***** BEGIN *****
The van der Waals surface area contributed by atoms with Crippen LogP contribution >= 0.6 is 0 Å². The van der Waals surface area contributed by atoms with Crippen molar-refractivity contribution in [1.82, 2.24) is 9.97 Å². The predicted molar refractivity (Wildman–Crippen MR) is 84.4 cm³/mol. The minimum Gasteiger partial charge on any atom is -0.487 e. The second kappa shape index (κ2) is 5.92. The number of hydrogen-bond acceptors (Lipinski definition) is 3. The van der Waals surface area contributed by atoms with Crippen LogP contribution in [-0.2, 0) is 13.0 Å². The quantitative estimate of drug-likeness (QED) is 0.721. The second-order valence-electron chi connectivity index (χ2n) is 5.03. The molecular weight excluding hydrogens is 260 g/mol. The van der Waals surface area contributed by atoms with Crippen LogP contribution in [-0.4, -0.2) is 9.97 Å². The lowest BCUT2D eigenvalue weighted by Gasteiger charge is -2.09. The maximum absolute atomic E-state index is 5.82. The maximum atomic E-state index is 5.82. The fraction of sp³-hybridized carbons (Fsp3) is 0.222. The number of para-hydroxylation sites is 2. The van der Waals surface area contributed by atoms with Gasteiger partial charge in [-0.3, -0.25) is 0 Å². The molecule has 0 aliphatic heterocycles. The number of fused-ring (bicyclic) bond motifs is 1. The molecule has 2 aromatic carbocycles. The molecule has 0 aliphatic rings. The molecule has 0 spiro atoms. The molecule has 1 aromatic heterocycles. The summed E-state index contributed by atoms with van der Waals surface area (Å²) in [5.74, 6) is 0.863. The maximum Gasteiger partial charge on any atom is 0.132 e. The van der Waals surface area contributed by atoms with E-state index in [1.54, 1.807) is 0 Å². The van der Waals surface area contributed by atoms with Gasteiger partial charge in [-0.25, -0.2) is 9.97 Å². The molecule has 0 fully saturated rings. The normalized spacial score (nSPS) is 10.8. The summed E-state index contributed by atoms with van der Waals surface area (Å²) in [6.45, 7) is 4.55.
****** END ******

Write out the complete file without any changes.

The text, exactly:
The van der Waals surface area contributed by atoms with Crippen LogP contribution >= 0.6 is 0 Å². The van der Waals surface area contributed by atoms with Crippen molar-refractivity contribution in [1.82, 2.24) is 9.97 Å². The predicted molar refractivity (Wildman–Crippen MR) is 84.4 cm³/mol. The minimum Gasteiger partial charge on any atom is -0.487 e. The second kappa shape index (κ2) is 5.92. The number of hydrogen-bond acceptors (Lipinski definition) is 3. The van der Waals surface area contributed by atoms with Crippen LogP contribution in [-0.2, 0) is 13.0 Å². The quantitative estimate of drug-likeness (QED) is 0.721. The second-order valence-electron chi connectivity index (χ2n) is 5.03. The molecular weight excluding hydrogens is 260 g/mol. The van der Waals surface area contributed by atoms with Crippen LogP contribution in [-0.4, -0.2) is 9.97 Å². The lowest BCUT2D eigenvalue weighted by Gasteiger charge is -2.09. The maximum absolute atomic E-state index is 5.82. The maximum atomic E-state index is 5.82. The fraction of sp³-hybridized carbons (Fsp3) is 0.222. The number of para-hydroxylation sites is 2. The van der Waals surface area contributed by atoms with Gasteiger partial charge in [-0.3, -0.25) is 0 Å². The molecule has 0 aliphatic heterocycles. The number of fused-ring (bicyclic) bond motifs is 1. The molecule has 2 aromatic carbocycles. The molecule has 0 aliphatic rings. The molecule has 0 spiro atoms. The molecule has 1 aromatic heterocycles. The summed E-state index contributed by atoms with van der Waals surface area (Å²) in [5.74, 6) is 0.863. The maximum Gasteiger partial charge on any atom is 0.132 e. The van der Waals surface area contributed by atoms with E-state index in [1.54, 1.807) is 0 Å². The van der Waals surface area contributed by atoms with Gasteiger partial charge in [-0.25, -0.2) is 9.97 Å². The molecule has 0 fully saturated rings. The normalized spacial score (nSPS) is 10.8. The summed E-state index contributed by atoms with van der Waals surface area (Å²) in [6.45, 7) is 4.55.